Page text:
Reel Matt

This blog started as my movie marathon — watching a movie a day for a whole year — and has continued as a place for me to write reviews about movies, TV, and various other items.



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Soylent Green

Film #332


In an overpopulated futuristic Earth, a New York police detective finds himself marked for murder by government agents when he gets too close to a bizarre state secret involving the origins of a revolutionary and needed new foodstuff.

Year 1, Day 332

BEFORE: What’s this, only one film today? Yep, it’s going to feel weird just watching one a day now but with full work days now I won’t have time for much else. Soylent Green, the oft-spoiled classic science-fiction film is up. Most of what I know about this film has to do with the spoiled ending and I’m interested to see not only what the rest of the film is about, but whether knowing the ending will ruin my experience.

AFTER: Knowledge is power, but here that power is damaging. Luckily, even though I knew the end ahead of time, I was still able to enjoy what turned out to be quite an interesting and well developed film. Soylent Green is a mix of police drama and apocalyptic science fiction that takes place in New York City in the year 2022. And it is such a detailed and wonderfully visionary view of what our future could be like.

When it comes to “what-if” films like this - what if our food supply and other basic need were hard to come by in the future due to pollution and the like - the more detailed a universe is, the better. By universe I’m not talking literally, but along the lines of the rules by which this place and time operates. The appeal isn’t in using your imagination at what could be or how things happen. Imagination is great for other films, fantasy in particular, where imagination is key to believing what you see. But in this case, the imagination is already done before and therefore the bigger and more detailed that imagination, the better you can grasp what was created. What do I mean by this? Well for example, it’s the little things like the guards in each building, the universal knowledge of how valuable certain items (strawberries) are, specific gear and protocol for the riot squad, and the book exchange in the library. All of these examples and more just show how much thought went into making this future Earth seem like it could actually exist, much like period films (à la Secretariat) go through such lengths to accurately portray historical fact of what was years prior. The difference here is the filmmakers must use their imagination and the result is magnificent.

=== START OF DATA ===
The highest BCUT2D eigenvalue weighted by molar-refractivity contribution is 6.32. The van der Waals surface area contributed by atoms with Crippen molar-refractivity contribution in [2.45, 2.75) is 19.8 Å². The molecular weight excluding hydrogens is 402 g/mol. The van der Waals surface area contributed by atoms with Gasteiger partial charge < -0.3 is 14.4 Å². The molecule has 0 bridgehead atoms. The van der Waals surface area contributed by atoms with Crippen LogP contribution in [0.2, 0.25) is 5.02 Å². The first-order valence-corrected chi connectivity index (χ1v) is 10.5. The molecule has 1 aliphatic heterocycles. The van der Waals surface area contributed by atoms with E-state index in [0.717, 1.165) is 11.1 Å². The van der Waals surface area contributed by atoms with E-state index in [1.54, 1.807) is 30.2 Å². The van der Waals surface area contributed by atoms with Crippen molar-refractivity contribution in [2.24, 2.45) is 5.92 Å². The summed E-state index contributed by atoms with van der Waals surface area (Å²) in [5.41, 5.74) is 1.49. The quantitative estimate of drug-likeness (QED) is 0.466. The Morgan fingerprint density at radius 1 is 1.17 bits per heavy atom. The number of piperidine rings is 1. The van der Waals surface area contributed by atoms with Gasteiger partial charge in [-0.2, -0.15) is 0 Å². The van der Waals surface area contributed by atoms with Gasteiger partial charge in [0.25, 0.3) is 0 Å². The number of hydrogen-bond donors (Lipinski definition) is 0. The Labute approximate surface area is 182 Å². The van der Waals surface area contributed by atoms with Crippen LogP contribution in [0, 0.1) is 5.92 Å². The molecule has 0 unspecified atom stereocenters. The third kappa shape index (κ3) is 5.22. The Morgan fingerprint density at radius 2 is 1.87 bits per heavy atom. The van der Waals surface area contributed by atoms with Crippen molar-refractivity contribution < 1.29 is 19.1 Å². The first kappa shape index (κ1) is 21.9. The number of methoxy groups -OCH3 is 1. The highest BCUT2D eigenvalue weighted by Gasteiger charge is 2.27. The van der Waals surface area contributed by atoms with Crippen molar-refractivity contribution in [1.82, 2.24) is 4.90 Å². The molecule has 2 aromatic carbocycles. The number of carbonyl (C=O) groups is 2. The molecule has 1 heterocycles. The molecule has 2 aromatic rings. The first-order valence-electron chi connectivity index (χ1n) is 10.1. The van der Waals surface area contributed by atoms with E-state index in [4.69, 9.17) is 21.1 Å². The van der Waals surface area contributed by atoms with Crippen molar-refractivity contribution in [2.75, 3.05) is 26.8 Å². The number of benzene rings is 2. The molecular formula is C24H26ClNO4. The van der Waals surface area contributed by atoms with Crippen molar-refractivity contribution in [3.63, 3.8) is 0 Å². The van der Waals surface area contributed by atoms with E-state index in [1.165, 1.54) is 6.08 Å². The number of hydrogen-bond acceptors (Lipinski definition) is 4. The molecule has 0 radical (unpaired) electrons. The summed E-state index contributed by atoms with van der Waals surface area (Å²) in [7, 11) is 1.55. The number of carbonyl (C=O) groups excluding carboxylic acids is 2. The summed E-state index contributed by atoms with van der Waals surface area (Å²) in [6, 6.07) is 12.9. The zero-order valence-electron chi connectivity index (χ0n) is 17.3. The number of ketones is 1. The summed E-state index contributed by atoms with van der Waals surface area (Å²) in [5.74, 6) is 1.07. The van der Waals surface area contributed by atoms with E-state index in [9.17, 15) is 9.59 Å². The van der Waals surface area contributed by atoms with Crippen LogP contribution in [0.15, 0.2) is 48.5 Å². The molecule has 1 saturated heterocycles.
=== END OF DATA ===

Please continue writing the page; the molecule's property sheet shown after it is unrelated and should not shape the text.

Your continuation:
I mentioned how knowing the end did spoil my viewing of the film, but it didn’t spoil it in a way you might expect. It’s not like finding out who Luke’s father is in Star Wars where that ruins just a single moment in the film. In Soylent Green, knowing what the secret is affected the entire film. I became hyper-aware to every mention or display of the Soylent Green product because I knew it plays a big role in the end. Had I not know its significance, there would have been many things throughout the film I would have payed little attention to and passed it off as some minor detail. A comparison would be to knowing what Rosebud is in Citizen Kane. By knowing who/what Rosebud is, your attention to the smallest of references is heightened and you expect something major to happen, because in the end, something does. Now keep this bias in mind as I mention my criticism of the film. Many parts of the film seemed to be too long and drawn out. Scenes involving Shirl (Leigh Taylor-Young) come to mind as the most obvious. They don’t drive the story forward that much and are really an attempt to force an unnecessary love story between her and Thorn (Charlton Heston). Single scenes like the riot, the dinner, and Sol’s (Edward G. Robinson) ceremony, while pertinent to the story still drag on. Again, this could be due to a desire to see a bigger focus on Soylent Green because of my foreknowledge, but I do feel as if this still applies.

Soylent Green was more entertaining than I thought it would be. Knowing the end spoiled the film in some ways, but in another it might have made it better. I could see how everything fit together on the first viewing. So while I may not have had a shocking realization at the end that would have forced me to go back and watch it a second time, I still had a similar feeling of excitement and intrigue. Parts of the film do seem to pass by slowly, but overall the detail and the gripping story will pull you in to find out what actually is going on.

RATING: 4 out of 5